Global Business School for Health


How to practise self-care as a GBSH student

15 December 2023

Navigate winter as a GBSH student with our student ambassador Esther's essential self-care tips, from listening to your body to Vitamin D supplementation, in her latest blog.

How to practise self-care as a GBSH student

Knowing this time of the year could be pretty challenging; with daylight getting shorter, the holiday season almost over and the assignment season in full swing, maintaining your mental wellbeing can be a real challenge. Thanks to the gloomy and depressing London weather, you are probably susceptible to winter depression (a.k.a. Seasonal affective disorder).  Forewarned is forearmed; get to deal with challenging thoughts and feelings. As a pharmacist, here are some effective self-care strategies you can use to thrive in this daunting and demanding environment.    

1. Listen to your body 
All work and no play makes Jack a dull boy. Don’t be like “Jack”. Pay attention to your physical and emotional cues. Take breaks when you're feeling exhausted or overwhelmed. Don't overload your schedule; learn to prioritise your core academic responsibilities. Plan daily breaks to step away from work, stretch, and recharge your mental batteries. Mindfulness practices like meditation or deep breathing can help to manage stress and improve focus, so dedicate 10-15 minutes daily for self-care.

2. Vitamin D supplementation 
Low Vitamin D is often associated with depression and anxiety. During autumn and winter, the sun is not strong enough for our body to produce sufficient Vitamin D. Thus, you might consider supplementing to replenish the Vitamin D levels, mainly if you have limited sunlight exposure or are at risk for deficiency.  

3. Sleep well 
Academic pressure, shorter days and colder weather can wreak havoc on your circadian rhythm. Please don’t underestimate the impact of a good night’s sleep on our wellbeing. You will feel renewed and energised for the entire day with proper rest. Embracing cosy costs such as a cup of warm milk, snuggling up with a good book, listening to lo-fi music or having a candlelit bubble bath before bed can ease down your stress mode and signal your body it’s time to wind down. 
Bonus tip: Avoid caffeine and alcohol in the evening, as they can disrupt sleep quality. Opt for chamomile tea or warm milk in the hours leading up to bedtime. Disconnecting from social media and reducing screen time two hours before bedtime will help minimise exposure to blue light.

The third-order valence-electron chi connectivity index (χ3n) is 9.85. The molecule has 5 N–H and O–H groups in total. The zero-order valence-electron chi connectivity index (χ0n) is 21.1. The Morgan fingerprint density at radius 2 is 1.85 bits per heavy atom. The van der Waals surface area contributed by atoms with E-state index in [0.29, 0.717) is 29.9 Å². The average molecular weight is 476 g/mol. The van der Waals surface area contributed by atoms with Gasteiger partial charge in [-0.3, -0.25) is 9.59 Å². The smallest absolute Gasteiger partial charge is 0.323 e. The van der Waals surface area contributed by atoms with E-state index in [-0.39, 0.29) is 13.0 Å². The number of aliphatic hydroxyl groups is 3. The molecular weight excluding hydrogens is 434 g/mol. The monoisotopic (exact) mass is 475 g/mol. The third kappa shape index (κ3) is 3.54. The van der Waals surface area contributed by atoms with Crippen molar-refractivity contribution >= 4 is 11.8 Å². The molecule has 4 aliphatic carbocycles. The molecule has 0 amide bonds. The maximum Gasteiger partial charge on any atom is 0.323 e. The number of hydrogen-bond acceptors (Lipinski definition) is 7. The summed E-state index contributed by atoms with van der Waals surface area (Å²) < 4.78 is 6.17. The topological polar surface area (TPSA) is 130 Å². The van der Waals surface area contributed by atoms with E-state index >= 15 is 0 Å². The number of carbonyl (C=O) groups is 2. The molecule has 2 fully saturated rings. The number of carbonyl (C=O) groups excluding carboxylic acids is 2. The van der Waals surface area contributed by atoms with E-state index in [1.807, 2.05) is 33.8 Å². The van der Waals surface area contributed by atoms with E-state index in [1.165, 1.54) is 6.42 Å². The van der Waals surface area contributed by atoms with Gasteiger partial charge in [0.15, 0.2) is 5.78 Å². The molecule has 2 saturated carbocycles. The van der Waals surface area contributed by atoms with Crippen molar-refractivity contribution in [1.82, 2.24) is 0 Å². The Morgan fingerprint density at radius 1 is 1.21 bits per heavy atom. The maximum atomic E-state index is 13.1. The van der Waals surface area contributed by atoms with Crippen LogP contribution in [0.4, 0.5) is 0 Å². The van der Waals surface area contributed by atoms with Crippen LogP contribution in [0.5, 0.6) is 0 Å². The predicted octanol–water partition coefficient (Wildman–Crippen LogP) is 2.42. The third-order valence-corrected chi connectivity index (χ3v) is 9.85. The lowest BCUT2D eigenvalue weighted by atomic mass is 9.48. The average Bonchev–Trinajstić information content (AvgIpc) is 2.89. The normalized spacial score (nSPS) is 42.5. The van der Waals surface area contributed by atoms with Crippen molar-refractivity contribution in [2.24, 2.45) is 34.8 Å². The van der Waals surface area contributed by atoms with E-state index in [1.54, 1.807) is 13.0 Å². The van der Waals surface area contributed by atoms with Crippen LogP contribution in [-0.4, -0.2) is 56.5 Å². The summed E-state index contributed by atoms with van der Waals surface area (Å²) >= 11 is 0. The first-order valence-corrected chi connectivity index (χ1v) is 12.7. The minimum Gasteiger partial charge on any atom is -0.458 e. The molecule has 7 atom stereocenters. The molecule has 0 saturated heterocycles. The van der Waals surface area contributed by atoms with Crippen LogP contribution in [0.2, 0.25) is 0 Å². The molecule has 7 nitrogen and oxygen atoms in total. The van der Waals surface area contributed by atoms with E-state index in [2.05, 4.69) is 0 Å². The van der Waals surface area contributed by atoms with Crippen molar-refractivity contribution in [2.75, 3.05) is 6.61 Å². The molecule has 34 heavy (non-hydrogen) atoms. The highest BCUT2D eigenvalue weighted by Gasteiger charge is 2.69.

Remember, prioritising sleep during your master's program is an investment in your overall wellbeing and academic success.  


4. Physical wellness 
Stay active and exercise at least three times a week to stay fit. A home workout is a good idea when the weather is bad during the winter. Exercise is a great way to manage stress and anxiety as our body releases endorphins and mood elevators for our brain.   

5. Social interaction
Social interaction can combat loneliness and provide emotional support. Casual catch-ups with friends or a lunch date will elevate your mood and improve your wellbeing. For international students, I feel you if you experienced homesickness as you stepped into a new environment and left your loved one behind. You are just one phone call away from your loved ones. Schedule video calls with your family members and friends, which will help to shoo the dark clouds away. Connecting with fellow international students from your home country, cooking your favourite dish, celebrating familiar holidays, or listening to music from your homeland will help keep a piece of your home culture alive.

video call

6. Embrace the nature
It can be tempting to devote yourself to studying and staying indoors in this cold weather, but I strongly suggest making time in your packed schedule to have fun. Get exposed to natural sunlight as much as possible, but at the same time, stay warm in this chilly weather. If you have not yet explored London or the UK, it’s time to collaborate with your friends to explore! Go out. Please have fun; your body and mind will thank you.  


7. Ask for help 
Well, Master's study is not a bed of roses, and it is exceptionally more challenging if you are an international student struggling with the cold weather, homesickness and cultural differences. Many people struggle with their mental health at some point in their lives. If you are struggling with mental health, please reach out for help and support. If you feel like it’s getting too much for you, don't hesitate to ask for help and support from UCL Student Support and Wellbeing. Remember, you are not alone! You may call UCL's 24/7 Student Support Line at +44 (0) 808 238 0077; there will be someone for you. The adviser will offer support in, but not limited to, stress, financial, relationship, or family issues.

“Everything passes, this; this pass.”

Remember, self-care is not a luxury but a necessity. You'll be better equipped to handle the program's challenges and achieve your academic and personal goals by prioritising your wellbeing. Don't be afraid to experiment and find what works best for you. You've got this!